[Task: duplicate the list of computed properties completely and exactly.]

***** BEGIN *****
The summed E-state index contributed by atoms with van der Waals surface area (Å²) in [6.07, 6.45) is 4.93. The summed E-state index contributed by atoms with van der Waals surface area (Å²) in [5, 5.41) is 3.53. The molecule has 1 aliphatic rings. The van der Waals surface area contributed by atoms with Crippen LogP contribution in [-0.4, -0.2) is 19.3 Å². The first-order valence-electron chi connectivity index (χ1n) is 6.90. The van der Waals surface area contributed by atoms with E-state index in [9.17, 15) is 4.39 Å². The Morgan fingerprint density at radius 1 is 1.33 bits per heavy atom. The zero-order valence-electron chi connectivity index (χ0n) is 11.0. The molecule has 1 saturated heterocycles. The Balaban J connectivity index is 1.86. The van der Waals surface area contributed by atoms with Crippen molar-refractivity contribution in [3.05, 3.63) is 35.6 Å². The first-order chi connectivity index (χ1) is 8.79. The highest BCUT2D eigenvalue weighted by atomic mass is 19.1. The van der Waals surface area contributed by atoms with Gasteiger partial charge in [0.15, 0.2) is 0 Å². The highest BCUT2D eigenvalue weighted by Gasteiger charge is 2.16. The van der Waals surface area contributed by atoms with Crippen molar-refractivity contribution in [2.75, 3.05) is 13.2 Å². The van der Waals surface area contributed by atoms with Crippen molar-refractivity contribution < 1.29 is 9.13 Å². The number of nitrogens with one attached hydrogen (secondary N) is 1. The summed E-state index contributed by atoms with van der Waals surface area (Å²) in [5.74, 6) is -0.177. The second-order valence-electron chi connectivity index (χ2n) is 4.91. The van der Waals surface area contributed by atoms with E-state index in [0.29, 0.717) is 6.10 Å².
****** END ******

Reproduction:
The summed E-state index contributed by atoms with van der Waals surface area (Å²) in [6.07, 6.45) is 4.93. The summed E-state index contributed by atoms with van der Waals surface area (Å²) in [5, 5.41) is 3.53. The molecule has 1 aliphatic rings. The van der Waals surface area contributed by atoms with Crippen LogP contribution in [-0.4, -0.2) is 19.3 Å². The first-order valence-electron chi connectivity index (χ1n) is 6.90. The van der Waals surface area contributed by atoms with E-state index in [9.17, 15) is 4.39 Å². The Morgan fingerprint density at radius 1 is 1.33 bits per heavy atom. The zero-order valence-electron chi connectivity index (χ0n) is 11.0. The molecule has 1 saturated heterocycles. The Balaban J connectivity index is 1.86. The van der Waals surface area contributed by atoms with Crippen molar-refractivity contribution in [3.05, 3.63) is 35.6 Å². The first-order chi connectivity index (χ1) is 8.79. The highest BCUT2D eigenvalue weighted by atomic mass is 19.1. The van der Waals surface area contributed by atoms with Gasteiger partial charge in [0.15, 0.2) is 0 Å². The highest BCUT2D eigenvalue weighted by Gasteiger charge is 2.16. The van der Waals surface area contributed by atoms with Crippen molar-refractivity contribution in [2.75, 3.05) is 13.2 Å². The van der Waals surface area contributed by atoms with Crippen molar-refractivity contribution < 1.29 is 9.13 Å². The number of nitrogens with one attached hydrogen (secondary N) is 1. The summed E-state index contributed by atoms with van der Waals surface area (Å²) in [5.74, 6) is -0.177. The second-order valence-electron chi connectivity index (χ2n) is 4.91. The van der Waals surface area contributed by atoms with E-state index in [0.29, 0.717) is 6.10 Å².